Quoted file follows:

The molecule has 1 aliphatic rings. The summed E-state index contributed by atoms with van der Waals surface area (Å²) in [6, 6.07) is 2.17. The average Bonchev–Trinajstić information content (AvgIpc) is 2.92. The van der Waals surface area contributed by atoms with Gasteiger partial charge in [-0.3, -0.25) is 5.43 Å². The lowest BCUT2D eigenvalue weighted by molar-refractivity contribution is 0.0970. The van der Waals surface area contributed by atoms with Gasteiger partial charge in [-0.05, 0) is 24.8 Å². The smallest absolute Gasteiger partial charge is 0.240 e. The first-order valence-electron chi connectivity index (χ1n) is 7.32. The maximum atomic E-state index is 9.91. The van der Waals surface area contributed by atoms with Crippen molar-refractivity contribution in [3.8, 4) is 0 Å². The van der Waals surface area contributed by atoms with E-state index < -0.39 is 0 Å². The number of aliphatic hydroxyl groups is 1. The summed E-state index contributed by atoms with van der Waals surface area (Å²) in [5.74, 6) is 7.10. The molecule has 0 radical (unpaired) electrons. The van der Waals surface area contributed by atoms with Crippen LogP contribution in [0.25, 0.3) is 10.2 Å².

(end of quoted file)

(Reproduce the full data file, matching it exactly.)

The molecule has 1 aliphatic rings. The summed E-state index contributed by atoms with van der Waals surface area (Å²) in [6, 6.07) is 2.17. The average Bonchev–Trinajstić information content (AvgIpc) is 2.92. The van der Waals surface area contributed by atoms with Gasteiger partial charge in [-0.3, -0.25) is 5.43 Å². The lowest BCUT2D eigenvalue weighted by molar-refractivity contribution is 0.0970. The van der Waals surface area contributed by atoms with Gasteiger partial charge in [-0.05, 0) is 24.8 Å². The smallest absolute Gasteiger partial charge is 0.240 e. The first-order valence-electron chi connectivity index (χ1n) is 7.32. The maximum atomic E-state index is 9.91. The van der Waals surface area contributed by atoms with Crippen molar-refractivity contribution in [3.8, 4) is 0 Å². The van der Waals surface area contributed by atoms with E-state index < -0.39 is 0 Å². The number of aliphatic hydroxyl groups is 1. The summed E-state index contributed by atoms with van der Waals surface area (Å²) in [5.74, 6) is 7.10. The molecule has 0 radical (unpaired) electrons. The van der Waals surface area contributed by atoms with Crippen LogP contribution in [0.25, 0.3) is 10.2 Å².